University of Illinois System Guiding Principles

December 8, 2017


As a great public university system, we are accountable to many different individuals and communities – on our campuses, throughout Illinois, and around the world. This accountability includes making clear where we stand on issues that affect our academic enterprise, our students, faculty and staff, and our campus culture. 

The sheer size and breadth of our activities as a system, as well as the distinctive identities of our three universities, may seem to limit success for such an endeavor. But there are core tenets that we do share that, in fact, unite us. These tenets need to be clearly articulated in a thoughtful, collaborative manner.

In July 2017, we convened more than 100 people, including trustees, students, faculty, staff, top leaders of our universities, and system officers for a day of discussion on three issues in particular: free speech on campus, globalization and immigration, and civic engagement. These are not the only important issues facing our system, but principled approaches to them are interrelated and undeniably essential to our operations and our future. Following substantive discussions, three working groups took what they learned from that day, and drafted broad-based guiding principles on the topics. Dozens more – faculty, students, trustees, and staff – reviewed these drafts and provided valuable input.

The principles are rooted in current practices and provide touchstones to guide our future, not detailed policies to address every possible scenario we might face. They also are living documents that will be adjusted as needed to accommodate change, or to incorporate new issues involving other core values that guide us.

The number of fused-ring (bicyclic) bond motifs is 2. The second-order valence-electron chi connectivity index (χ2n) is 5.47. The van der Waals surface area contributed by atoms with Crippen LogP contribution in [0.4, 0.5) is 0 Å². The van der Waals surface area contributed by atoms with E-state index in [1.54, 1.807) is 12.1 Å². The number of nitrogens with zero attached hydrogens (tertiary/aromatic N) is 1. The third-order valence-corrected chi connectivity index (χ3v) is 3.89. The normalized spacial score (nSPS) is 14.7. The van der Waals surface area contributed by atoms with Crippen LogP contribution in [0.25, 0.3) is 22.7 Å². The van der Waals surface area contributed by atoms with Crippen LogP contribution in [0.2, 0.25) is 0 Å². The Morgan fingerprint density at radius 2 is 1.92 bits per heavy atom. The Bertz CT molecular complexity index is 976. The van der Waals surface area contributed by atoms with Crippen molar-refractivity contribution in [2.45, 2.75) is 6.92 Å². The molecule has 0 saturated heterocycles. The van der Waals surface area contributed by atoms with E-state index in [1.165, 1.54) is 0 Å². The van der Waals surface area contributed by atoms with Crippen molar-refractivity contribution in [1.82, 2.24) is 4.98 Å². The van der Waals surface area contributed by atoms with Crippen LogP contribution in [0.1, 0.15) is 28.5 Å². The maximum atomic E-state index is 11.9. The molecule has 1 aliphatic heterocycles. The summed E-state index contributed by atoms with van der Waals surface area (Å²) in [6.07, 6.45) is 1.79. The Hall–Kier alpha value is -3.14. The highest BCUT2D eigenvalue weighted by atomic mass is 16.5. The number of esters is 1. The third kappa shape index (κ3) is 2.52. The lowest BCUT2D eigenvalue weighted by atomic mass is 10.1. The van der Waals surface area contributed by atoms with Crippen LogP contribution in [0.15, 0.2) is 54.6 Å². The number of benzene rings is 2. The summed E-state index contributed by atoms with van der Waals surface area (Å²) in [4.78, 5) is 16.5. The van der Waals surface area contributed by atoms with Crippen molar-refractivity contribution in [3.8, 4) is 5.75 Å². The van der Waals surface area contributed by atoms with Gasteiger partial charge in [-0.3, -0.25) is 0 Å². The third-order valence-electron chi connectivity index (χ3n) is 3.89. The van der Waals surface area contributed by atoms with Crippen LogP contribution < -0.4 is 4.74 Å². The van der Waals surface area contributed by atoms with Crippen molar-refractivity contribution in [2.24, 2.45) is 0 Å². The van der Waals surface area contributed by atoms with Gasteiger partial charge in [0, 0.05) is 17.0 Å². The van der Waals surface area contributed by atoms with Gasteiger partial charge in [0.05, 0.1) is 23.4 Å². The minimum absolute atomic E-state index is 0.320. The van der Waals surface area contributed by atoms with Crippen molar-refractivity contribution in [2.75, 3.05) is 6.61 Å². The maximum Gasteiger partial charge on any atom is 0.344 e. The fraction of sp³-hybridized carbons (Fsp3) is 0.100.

We can be proud of what this inclusive process says about the strength and cohesiveness of the University of Illinois System. And we should be proud of what the results say about the seriousness with which we fulfill our responsibilities to our students, to our campus communities, and to the people we serve more broadly. 

While they reflect contemporary concerns, these principles are very much in keeping with the original – and fundamental – ideals of the land-grant institution: advancing society through education and knowledge and contributing to the public good.

Tim Killeen

Freedom of Speech on Campus

An unyielding allegiance to freedom of speech – even controversial, contentious, and unpopular speech – is indispensable to developing the analytical and communication skills of our students and empowering all members of our university communities to be active and informed citizens. We are committed to the open exchange of competing ideas, perspectives, and values – a founding principle that built our nation – and to making the U of I System’s own distinctive institutional voice part of these productive dialogues. At the same time, academic excellence and growth require an environment conducive to mutual respect among all individuals. 

  • We have a duty to vigorously and even-handedly protect community members against conduct that falls outside the First Amendment – including true threats, pervasive harassment, incitement to imminent lawless action, and libel – regardless of whether that illegal conduct happens to be undertaken for expressive purposes.
  • We will create conditions for a safe and robust exchange of viewpoints. These include reasonable and legally permissible regulations of the time, place, and manner of expressive activities to ensure safety and orderly campus operations. 
    In all matters involving freedom of speech, the University of Illinois System will endeavor to maintain a high level of transparency. Active and informed citizenship begins with a shared understanding of the principles that underlie the ground rules for expressive activity. 
  • We welcome and encourage members to respond to speech with which they disagree by engaging in counter-speech of their own. But we will not condone shouting down or physically obstructing or threatening a speaker or the speaker’s audience. Such activities are antithetical to the primary value on which freedom of speech rests: a commitment to the power of ideas rather than the use of force to influence the way people think and act.